The algorithms described in the previous sections need two subtle features:
The cyclic reduction algorithm (see Section 4.5, “Cyclic reduction”) needs to know when a pass through all the slots has not eliminated any choices, so that it will not loop endlessly.
The recursive algorithm (see Section 4.6, “The recursive algorithm”) needs a backtracking mechanism, so that choices removed from slots due to earlier assumptions can be reinstated.
Accordingly, we define a class
that contains these mechanisms.
An instance of this class is primarily a container for the word list.
This instance is the logical place to hold the current list of word choices for each slot. We can keep a running count of the total number of choices for the entire puzzle. When this count is exactly the same as the number of slots, we know that there is only one choice per slot, hence the puzzle is solved. The obvious data structure here is a dictionary whose keys are slot instances, and each related value is a list of the word choices for that slot.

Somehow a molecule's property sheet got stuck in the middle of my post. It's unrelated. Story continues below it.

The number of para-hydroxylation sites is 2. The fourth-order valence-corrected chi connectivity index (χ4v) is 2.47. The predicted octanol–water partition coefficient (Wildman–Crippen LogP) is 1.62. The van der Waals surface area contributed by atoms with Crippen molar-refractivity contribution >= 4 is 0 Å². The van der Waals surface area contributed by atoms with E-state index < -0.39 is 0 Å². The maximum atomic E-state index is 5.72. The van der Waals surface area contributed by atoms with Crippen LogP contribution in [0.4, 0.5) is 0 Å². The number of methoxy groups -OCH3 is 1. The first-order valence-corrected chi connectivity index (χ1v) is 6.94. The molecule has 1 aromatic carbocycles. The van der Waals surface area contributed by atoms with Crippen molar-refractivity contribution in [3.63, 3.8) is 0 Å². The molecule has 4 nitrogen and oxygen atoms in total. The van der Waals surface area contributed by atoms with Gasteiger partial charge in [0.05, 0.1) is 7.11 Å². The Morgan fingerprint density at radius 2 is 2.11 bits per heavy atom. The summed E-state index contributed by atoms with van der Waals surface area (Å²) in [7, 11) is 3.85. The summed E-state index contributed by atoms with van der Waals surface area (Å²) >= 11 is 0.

Furthermore, the cyclic reduction algorithm can record the value of this running count before each pass through the set of slots, and then check it again after the pass. If the value has not changed, we know we have reached the point where we are no longer eliminating choices.
Building and reducing the list of choices for each
slot will be done by calling methods on this
the instance that a given word may be the solution to
a given slot; method
the instance that a given word is not the solution
to a given slot.
Applying the unique-slot test (see Section 4.5, “Cyclic reduction”) means that we need to know the set of slots that include a given word in their choices. This will be implemented by a dictionary whose keys are the words in the puzzle, and each corresponding value is a list of the slots for which this word is still one of the choices.